Miami-Dade County: 18,456 cases-722 deaths-Men: 9,176, Women: 9,083-3,085 hospitalizations-232 new reported cases since Tuesday-9 new reported deaths since TuesdayTesting in Florida:-Total Tests: 1,081,825-Positive: 58,764-Negative: 1,022,149-Overall Percentage of Positive Cases: 5.4%In the three weeks since Palm Beach County reopened, COVID-19 cases have risen.The county was adding about 68 positive cases per day before reopening May 11, whereas the number now averages about 100. Patients ages 25 to 44 account for most of the new cases, according to Dr. Alina Alonso, Palm Beach County director for the Florida Department of Health. According to the Department of Health, there were 58,764 total cases of COVID-19 in Florida as of Wednesday. That’s 1,317 more cases than the previous day.At least 2,566 Florida residents have died from COVID-19, as 36 new deaths were reported.Palm Beach County: 6,477 cases-359 deaths-Men: 3,238; Women: 3,129-1,237 hospitalizations-84 new reported cases since Tuesday-8 new reported deaths since TuesdayBroward County: 7,339 cases-317 deaths-Men: 3,526, Women: 3,638-1,575 hospitalizations-91 new reported cases since Tuesday-1 new reported death since TuesdayAs stated in Executive Orders 20-80 and 20-86, travelers entering the state of Florida from Connecticut, Louisiana, New Jersey, or New York must self-isolate for 14 days from their entry into Florida or the duration of their stay. Visit https://t.co/E7UM7vX9fk for more. pic.twitter.com/c0vc8OKH0X— Florida Dept. Health (@HealthyFla) June 3, 2020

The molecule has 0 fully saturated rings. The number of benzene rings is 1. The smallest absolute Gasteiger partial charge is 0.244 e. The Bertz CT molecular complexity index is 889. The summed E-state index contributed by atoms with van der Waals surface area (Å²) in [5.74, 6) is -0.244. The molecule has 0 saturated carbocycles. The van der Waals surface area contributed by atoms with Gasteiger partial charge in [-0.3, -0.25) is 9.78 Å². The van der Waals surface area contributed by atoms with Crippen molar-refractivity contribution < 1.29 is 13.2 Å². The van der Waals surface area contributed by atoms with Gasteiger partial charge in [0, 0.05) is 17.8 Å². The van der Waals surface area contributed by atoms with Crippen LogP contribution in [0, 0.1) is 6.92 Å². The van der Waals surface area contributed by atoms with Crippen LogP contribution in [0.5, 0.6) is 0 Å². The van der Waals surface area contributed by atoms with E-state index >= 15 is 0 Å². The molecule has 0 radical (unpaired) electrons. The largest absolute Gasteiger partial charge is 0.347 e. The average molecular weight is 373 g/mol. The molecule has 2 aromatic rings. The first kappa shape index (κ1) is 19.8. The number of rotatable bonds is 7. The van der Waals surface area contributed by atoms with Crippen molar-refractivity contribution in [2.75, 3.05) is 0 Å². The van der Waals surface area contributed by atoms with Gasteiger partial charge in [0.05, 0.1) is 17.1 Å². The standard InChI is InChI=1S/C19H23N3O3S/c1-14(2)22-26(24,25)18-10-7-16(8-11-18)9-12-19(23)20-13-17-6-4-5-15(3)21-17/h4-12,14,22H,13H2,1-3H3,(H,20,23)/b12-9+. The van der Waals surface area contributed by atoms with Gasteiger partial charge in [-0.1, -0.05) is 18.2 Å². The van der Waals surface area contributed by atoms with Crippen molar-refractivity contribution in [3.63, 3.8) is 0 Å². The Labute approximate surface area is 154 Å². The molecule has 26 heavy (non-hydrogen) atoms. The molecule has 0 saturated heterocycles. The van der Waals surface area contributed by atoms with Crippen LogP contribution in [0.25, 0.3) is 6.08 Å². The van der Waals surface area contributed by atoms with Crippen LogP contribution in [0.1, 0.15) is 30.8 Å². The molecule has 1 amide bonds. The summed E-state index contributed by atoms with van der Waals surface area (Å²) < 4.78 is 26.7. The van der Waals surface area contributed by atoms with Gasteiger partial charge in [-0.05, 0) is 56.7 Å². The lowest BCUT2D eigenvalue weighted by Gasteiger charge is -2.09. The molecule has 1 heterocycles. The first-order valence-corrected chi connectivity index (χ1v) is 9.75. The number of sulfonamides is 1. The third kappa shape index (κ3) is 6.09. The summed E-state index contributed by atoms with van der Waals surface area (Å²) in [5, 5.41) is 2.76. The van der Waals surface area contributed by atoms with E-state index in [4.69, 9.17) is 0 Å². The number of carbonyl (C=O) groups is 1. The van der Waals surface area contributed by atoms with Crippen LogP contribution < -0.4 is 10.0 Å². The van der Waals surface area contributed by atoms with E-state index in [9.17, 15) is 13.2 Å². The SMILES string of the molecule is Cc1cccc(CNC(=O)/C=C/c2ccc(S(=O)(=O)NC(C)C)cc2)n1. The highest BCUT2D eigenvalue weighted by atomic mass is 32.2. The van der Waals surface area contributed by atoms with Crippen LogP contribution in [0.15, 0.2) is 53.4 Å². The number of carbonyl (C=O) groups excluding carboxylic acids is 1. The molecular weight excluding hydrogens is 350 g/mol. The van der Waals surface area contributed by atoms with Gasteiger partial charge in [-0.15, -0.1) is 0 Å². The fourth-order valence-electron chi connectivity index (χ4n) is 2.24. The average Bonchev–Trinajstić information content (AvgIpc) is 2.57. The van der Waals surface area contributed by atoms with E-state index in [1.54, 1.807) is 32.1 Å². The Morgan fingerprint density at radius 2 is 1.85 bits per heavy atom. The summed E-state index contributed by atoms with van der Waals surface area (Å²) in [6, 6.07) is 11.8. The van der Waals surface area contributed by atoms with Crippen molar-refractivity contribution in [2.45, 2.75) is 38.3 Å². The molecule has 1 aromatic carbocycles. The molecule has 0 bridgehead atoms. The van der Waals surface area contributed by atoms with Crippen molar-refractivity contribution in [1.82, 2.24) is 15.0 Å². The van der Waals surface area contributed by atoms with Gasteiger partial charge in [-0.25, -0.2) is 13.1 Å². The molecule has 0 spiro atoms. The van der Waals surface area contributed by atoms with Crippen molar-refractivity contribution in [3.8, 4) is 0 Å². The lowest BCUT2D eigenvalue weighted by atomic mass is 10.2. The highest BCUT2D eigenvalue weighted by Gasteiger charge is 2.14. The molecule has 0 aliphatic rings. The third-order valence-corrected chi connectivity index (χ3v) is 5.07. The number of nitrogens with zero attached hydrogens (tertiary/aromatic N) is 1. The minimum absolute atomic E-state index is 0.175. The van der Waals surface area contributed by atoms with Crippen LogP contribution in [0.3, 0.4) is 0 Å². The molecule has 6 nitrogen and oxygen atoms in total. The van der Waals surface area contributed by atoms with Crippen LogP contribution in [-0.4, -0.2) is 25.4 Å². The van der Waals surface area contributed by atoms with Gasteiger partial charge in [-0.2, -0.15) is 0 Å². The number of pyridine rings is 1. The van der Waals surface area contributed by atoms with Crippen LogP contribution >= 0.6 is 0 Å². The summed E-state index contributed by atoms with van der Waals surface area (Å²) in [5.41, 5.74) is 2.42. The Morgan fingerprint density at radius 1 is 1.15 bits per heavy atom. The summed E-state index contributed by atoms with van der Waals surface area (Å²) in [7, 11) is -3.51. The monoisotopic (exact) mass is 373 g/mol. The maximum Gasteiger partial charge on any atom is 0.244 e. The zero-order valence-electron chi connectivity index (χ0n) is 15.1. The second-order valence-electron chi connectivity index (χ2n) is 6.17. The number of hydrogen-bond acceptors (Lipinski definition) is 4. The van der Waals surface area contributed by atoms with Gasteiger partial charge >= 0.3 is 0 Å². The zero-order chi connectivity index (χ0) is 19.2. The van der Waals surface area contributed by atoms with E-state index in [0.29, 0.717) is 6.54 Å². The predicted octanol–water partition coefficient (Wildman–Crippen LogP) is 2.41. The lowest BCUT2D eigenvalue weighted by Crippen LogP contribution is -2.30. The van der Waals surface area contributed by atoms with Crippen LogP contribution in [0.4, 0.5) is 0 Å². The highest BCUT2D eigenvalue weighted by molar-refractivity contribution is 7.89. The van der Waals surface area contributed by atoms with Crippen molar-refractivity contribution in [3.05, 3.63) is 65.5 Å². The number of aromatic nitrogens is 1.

The Italian sports minister says it is increasingly unlikely the soccer season will resume.Italian Premier Giuseppe Conte announced Sunday that professional sports teams can resume training on May 18. That means Serie A could resume playing games in June.But Vincenzo Spadafora tells Italian television channel LA7 that “resuming training absolutely does not mean resuming the season.”He adds that he sees “the path to restarting Serie A getting ever narrower” and that if he was among the presidents of soccer teams “I would be thinking about next season.”The French government called off the season in that country on Tuesday and Spadafora says that could push Italy to do the same. April 29, 2020 This year’s Vuelta was set to start on Aug. 14. New dates have not been announced.___More AP sports: https://apnews.com/apf-sports and https://twitter.com/AP_Sports,Tampa Bay Lightning advance to face Dallas Stars in Stanley Cup finals, beating New York Islanders 2-1 in OT in Game 6 The Latest: Bach says future may see fewer sports events Bach cited “financial pressure” on organizers and the need to address climate change and says “we may also have to look more closely into the proliferation of sports events.”The IOC president cautions in a letter to Olympic officials and athletes worldwide “the current health crisis will lead to a long and deep economic crisis” which will affect sports.Bach says “governments must include sport in their economic support programs” so it can be part of a worldwide recovery.The IOC has proposed saving money on staging the Tokyo Olympics in 2021 to help offset the Olympic body’s extra costs of hundreds of millions of dollars because of the postponement.___ Share This StoryFacebookTwitteremailPrintLinkedinRedditThe Latest on the effects of the coronavirus outbreak on sports around the world:___IOC President Thomas Bach says the future of sports after the coronavirus pandemic might mean fewer international events. ___The Spanish Vuelta cycling race will not start in the Netherlands as originally planned.This year’s race was set to begin in the Dutch regions of Utrecht and North Brabant but the changes in the cycling calendar because of the coronavirus pandemic forced organizers in the Netherlands to cancel the country’s participation.Dutch organizers say the project “had been designed as a big summer party” which would not be able to happen because of the changes in the Vuelta’s original dates. They say they “preferred to request the official departure’s cancellation.”Spanish organizers say they hope to plan a new start in the Netherlands “in the very near future.” Associated Press